There’s nothing like a warm bath, and these bath bombs just take it to the next level!
Rather than large round balls, these DIY bath bombs are half the size, meaning you can make twice the bath bombs with the same amount of ingredients!
You can feel good knowing that the ingredients are natural and safe for skin and water. I see so many bath bomb recipes that are loaded with artificial dyes and colourants that are just not needed. There are so many wonderful scents in the form of real essential oils and just as many natural colour options, such as:
- Turmeric for golden-yellow
- Acai powder for purple
- Spirulina for blue/green
- Dragon fruit powder for pink
Making your own DIY bath bombs is a great way to know exactly what’s going into your body, and the water/environment.
These bath bombs are made from Epsom salts or sea salt (you choose), baking soda (which is alkalising), citric acid (which makes it fizz), an oil (to help nourish your skin), and your choice of essential oils and natural colourants to add colour and fragrance!
If you’d like your bath bombs to look fancier, you can use these metal round moulds which will shape them into round bath bombs (like the ones you find at the store). My simple go-to for bath bomb moulds is a muffin tin. I place the mixture into the muffin moulds, press it down with my hands to ensure it’s packed in tightly, then let them set. It works wonders and saves on needing to purchase any fancy equipment.
Before we get started in learning how to make these all-natural bath bombs – if you like what you’re seeing, subscribe to my email newsletter at the bottom of the page to keep up to date on the latest recipes, DIYs, gardening and health tips I share!!
If you make these bath bombs, please let me know! Leave a comment below, and if you take a picture and share it, please tag me on Instagram @simplynaturalnessa or use the hashtag #simplynaturalnessa so I can see! I’d love to know how you went!
DIY Natural Bath Bombs
Relax in a warm bath with your very own homemade bath bombs!
- 2 cups baking soda
- 1 cup citric acid
- 1 cup Epsom salt or sea salt
- 1 1/2 cups cornstarch
- 4 tbsp jojoba oil (or sweet almond or olive oil)
- 6 tsp witch hazel (can add a little more if needed)
- Natural colourant (like spirulina, turmeric, acai, etc.)
- 30-40 drops of essential oils
- In a large bowl, combine the dry ingredients (baking soda, citric acid, salt, and cornstarch), mixing well. Add 1/2 tsp of colouring and mix well. Add more colouring if you want a deeper colour, but just note that too much colouring will leave a ring around the side of your tub, and the colour will strengthen when you add the witch hazel, anyhow.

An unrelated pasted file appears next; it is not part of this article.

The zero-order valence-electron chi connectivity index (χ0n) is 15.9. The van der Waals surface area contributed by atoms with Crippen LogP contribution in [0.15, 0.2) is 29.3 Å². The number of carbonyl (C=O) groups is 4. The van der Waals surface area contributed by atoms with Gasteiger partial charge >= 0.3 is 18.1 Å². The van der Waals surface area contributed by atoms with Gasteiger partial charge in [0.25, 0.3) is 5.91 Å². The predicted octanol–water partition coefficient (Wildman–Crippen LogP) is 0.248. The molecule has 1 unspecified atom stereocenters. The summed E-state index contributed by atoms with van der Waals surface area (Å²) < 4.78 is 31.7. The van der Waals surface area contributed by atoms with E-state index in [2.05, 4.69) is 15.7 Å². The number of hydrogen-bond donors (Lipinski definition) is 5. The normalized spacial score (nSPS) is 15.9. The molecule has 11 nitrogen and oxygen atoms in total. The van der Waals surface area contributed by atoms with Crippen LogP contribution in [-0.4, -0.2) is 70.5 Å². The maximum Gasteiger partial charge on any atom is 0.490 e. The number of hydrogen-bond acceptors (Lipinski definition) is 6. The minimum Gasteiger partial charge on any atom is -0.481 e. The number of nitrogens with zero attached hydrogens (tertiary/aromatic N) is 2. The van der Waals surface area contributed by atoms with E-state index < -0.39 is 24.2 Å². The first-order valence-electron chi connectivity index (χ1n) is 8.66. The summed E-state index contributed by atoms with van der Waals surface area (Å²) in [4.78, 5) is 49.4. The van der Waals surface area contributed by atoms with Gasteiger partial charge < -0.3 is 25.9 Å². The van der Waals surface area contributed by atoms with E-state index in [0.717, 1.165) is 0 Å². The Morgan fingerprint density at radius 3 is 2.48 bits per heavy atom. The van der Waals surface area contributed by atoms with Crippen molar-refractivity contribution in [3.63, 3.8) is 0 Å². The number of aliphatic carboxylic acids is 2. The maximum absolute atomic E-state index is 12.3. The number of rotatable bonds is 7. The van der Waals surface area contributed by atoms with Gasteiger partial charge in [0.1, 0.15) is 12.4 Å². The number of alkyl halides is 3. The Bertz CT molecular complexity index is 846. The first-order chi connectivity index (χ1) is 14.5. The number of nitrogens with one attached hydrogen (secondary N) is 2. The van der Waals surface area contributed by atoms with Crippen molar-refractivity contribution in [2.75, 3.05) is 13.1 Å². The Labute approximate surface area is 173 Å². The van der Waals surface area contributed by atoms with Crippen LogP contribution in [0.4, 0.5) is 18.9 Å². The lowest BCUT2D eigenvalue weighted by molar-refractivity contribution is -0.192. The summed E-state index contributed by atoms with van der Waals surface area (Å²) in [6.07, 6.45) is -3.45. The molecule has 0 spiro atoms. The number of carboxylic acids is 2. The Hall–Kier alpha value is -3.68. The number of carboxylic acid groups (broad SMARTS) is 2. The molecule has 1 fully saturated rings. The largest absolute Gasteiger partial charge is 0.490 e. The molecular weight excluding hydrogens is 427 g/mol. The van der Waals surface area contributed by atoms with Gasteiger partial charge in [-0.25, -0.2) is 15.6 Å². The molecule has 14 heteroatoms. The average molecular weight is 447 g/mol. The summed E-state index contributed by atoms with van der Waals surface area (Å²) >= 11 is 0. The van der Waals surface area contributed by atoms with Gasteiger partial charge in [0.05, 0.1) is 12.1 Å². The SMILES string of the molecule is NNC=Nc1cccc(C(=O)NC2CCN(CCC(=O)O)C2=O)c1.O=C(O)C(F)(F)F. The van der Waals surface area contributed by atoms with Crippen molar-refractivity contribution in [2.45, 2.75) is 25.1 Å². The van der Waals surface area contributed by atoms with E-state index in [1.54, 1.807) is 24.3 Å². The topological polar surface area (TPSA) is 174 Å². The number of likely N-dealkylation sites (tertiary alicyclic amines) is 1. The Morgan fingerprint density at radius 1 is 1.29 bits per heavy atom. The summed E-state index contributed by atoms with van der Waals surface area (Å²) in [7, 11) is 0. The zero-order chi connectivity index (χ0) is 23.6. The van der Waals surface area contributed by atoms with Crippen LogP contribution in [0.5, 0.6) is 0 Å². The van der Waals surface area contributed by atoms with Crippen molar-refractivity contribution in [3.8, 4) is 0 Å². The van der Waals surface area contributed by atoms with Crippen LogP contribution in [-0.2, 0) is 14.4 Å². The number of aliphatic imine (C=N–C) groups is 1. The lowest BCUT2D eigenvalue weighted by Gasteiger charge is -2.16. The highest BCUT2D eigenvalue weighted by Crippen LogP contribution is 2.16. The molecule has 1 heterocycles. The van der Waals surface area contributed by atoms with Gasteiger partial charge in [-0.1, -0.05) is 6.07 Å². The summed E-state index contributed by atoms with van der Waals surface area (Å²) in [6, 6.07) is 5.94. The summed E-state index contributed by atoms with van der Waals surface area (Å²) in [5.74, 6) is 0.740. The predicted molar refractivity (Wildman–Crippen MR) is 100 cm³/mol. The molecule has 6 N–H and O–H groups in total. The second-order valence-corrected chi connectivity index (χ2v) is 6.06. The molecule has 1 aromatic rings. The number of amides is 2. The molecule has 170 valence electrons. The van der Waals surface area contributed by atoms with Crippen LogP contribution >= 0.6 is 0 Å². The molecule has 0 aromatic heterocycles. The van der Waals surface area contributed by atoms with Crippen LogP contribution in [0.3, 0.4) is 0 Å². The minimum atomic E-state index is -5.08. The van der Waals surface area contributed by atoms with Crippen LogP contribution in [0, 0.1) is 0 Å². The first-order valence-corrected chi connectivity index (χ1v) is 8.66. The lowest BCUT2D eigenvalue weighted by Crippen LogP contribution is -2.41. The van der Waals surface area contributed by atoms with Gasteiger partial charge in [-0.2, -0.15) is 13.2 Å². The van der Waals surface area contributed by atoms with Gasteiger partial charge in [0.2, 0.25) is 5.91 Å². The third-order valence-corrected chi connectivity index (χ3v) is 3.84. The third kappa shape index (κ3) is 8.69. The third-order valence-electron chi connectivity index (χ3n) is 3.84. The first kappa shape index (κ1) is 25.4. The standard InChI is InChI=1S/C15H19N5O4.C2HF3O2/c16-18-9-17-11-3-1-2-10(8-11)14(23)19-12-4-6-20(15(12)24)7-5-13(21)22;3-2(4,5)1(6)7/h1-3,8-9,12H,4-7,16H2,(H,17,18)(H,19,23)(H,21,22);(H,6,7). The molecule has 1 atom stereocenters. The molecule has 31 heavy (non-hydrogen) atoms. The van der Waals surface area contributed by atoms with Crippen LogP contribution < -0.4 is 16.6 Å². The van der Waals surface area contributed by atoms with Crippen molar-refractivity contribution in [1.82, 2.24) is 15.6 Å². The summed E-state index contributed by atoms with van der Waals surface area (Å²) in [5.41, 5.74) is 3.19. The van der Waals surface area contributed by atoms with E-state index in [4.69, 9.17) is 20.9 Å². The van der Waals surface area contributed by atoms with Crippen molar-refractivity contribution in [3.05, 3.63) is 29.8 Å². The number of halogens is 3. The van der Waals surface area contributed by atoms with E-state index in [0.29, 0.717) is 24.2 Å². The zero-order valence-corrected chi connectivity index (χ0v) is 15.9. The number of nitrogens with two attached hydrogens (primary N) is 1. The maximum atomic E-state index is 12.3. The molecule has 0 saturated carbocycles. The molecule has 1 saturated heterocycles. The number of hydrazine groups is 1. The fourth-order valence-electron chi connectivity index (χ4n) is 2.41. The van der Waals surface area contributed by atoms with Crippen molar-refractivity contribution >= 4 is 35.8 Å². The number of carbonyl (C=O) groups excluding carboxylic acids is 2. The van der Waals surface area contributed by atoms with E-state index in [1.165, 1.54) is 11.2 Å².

- In a small bowl, combine the wet ingredients together (oil, and witch hazel) and mix well. Then, add in the essential oils.
- Pour the wet ingredients in with the dry ingredients a few drops at a time. Using your hands or a spoon, mix well (if you have sensitive skin, it’s a good idea to wear gloves). If the mixture starts to fizz, you’re adding the wet ingredients in too quickly; just slow it down and ensure you’re only adding a tiny amount at a time.
- By the end the mixture should hold together when squeezed without crumbling. You may need to add slightly more witch hazel if it hasn’t reached this consistency. Using a spray bottle with the extra witch hazel can help to evenly coat the mixture.
- Working quickly, push the mixture into the mould, muffin tin, chocolate mould or other container of your choosing; pressing firmly to make sure it’s really packed down.
- Leave to set for at least 24-48 hours, or until it’s hardened. Once dry, gently tap the mould to release the bath bomb and carefully place in an airtight container to store. Use within 2 weeks.
As always, this is not personal medical advice and we recommend that you talk with your doctor before trying or using any new products. It’s important to check with a doctor before taking this or any new product, especially if taking any other medicine or supplement or if pregnant or nursing. Be sure to check ingredients to make sure there is no risk of an allergic reaction.
Have you ever used bath bombs before? What’s your favourite thing about them? Have you tried making your own? Share in the comments below.
Lots of love,
Wells, Katie. (January 23, 2019). Homemade Bath Bombs Recipe (Great DIY Gift!). Wellness Mama. Retrieved from https://wellnessmama.com/8350/bath-bombs/
Pompa, Dr. Daniel, PSc.D. (October 13, 2015). Healthy Bath Bombs: Don’t Bathe in Toxins. Pompa. Retrieved from https://drpompa.com/cellular-health/healthy-bath-bombs-that-can-change-your-day/
Rose, Stephanie. (February 10). All-Natural DIY Bath Bombs Made the Easy Way. Garden Therapy. Retrieved from https://gardentherapy.ca/diy-bath-bombs/
Marie, Anna. (March 11, 2019). DIY Natural Bath Bombs. Holistic Tri Life. Retrieved from https://holistictrilife.com/diy-natural-bath-bombs/